Local Consumer Group Files Suit Against Anthem

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Insurer accused of manipulating policies, blocking access to care

A Santa Monica-based consumer advocacy organization filed a lawsuit
Monday on behalf of enrollees of Anthem Blue Cross of California in
Ventura County Superior Court, accusing the insurer of violating state

Consumer Watchdog accuses Anthem, a subsidiary of WellPoint, of
manipulating policies and forcing patients into higher deductibles with
fewer benefits.

Anthem spokeswoman Peggy Hinz said the insurer hasn’t yet reviewed the lawsuit and declined further comment.

Nobel Prize-winning economist Paul Krugman recently wrote in his New
York Times column about the “death spiral” issue raised by the suit,
and WellPoint’s claims that healthy people are giving up their
insurance in challenging economic times, forcing the company to raise

Krugman writes: “If too many healthy people decide that they’d
rather take their chances and remain uninsured, the risk pool
deteriorates, forcing insurers to raise premiums. This, in turn, leads
more healthy people to drop coverage, worsening the risk pool even
further, and so on.

“Now, what WellPoint claims is that it has been forced to raise
premiums because of ‘challenging economic times’: cash-strapped
Californians have been dropping their policies or shifting into
less-comprehensive plans. Those retaining coverage tend to be people
with high current medical expenses. And the result, says the company,
is a drastically worsening risk pool: in effect, a death spiral.”

Consumer Watchdog Research Director Judy Dugan said when Anthem
closes a policy, healthier customers are allowed to accept cheaper
alternatives with high deductibles and co-pays and weaker benefits.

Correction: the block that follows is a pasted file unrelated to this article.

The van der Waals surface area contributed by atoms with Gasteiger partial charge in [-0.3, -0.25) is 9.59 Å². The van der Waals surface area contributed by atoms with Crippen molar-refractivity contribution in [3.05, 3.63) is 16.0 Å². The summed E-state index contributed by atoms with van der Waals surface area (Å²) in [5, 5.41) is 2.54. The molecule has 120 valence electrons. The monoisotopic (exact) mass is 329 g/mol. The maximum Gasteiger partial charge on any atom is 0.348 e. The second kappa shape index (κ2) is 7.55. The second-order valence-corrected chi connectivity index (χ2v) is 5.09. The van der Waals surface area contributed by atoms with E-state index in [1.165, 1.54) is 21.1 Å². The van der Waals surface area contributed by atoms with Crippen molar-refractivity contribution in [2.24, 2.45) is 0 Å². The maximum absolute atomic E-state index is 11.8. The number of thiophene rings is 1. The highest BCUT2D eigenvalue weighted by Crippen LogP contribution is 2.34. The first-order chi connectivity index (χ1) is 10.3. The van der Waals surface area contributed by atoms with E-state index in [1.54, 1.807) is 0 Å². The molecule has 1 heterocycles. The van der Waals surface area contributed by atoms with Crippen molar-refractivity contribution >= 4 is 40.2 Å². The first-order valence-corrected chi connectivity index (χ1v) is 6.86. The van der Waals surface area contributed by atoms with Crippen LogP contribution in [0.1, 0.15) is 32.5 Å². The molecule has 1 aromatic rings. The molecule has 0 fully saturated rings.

“That leaves people with pre-existing conditions, and older people,
in the closed policy, facing ever-steeper premium increases,” she said.
“Eventually they either have to drop their insurance (since they can’t
shop around once they’re sick or old) or pay almost as much for a
high-deductible policy that busts the family budget every time they
visit a doctor.”

Goleta resident Donna Freed is one of the plaintiffs in the case.
Her husband is an independent contractor and purchases the family’s
health insurance on his own. They are both 55 and have had their
insurance since about 1995.

“We started out a younger family and didn’t have a lot of health
problems,” Donna Freed said. “We got comprehensive coverage because we
wanted to be covered well, but as the pool got older and older, they
raised the prices more and more, and now they’re saying they closed the

The bulk of the enrollees have left the pool, she said. Freed said
the new fees are a hardship, but the family has medical issues and
can’t afford to give up the policy.

The Freeds had paid $1,249 a month but received a letter in September saying the rate would go up March 1 to $1,662 a month.

“I feel trapped by the whole thing,” Freed said. “I feel like we
don’t have an alternative. I feel like way more than necessary of our
income is going toward healthcare.”

Link to the complaint: http://www.consumerwatchdog.org/resources/DeathSpiralLawsuit.pdf.

— The Associated Press contributed to this report.

Consumer Watchdog
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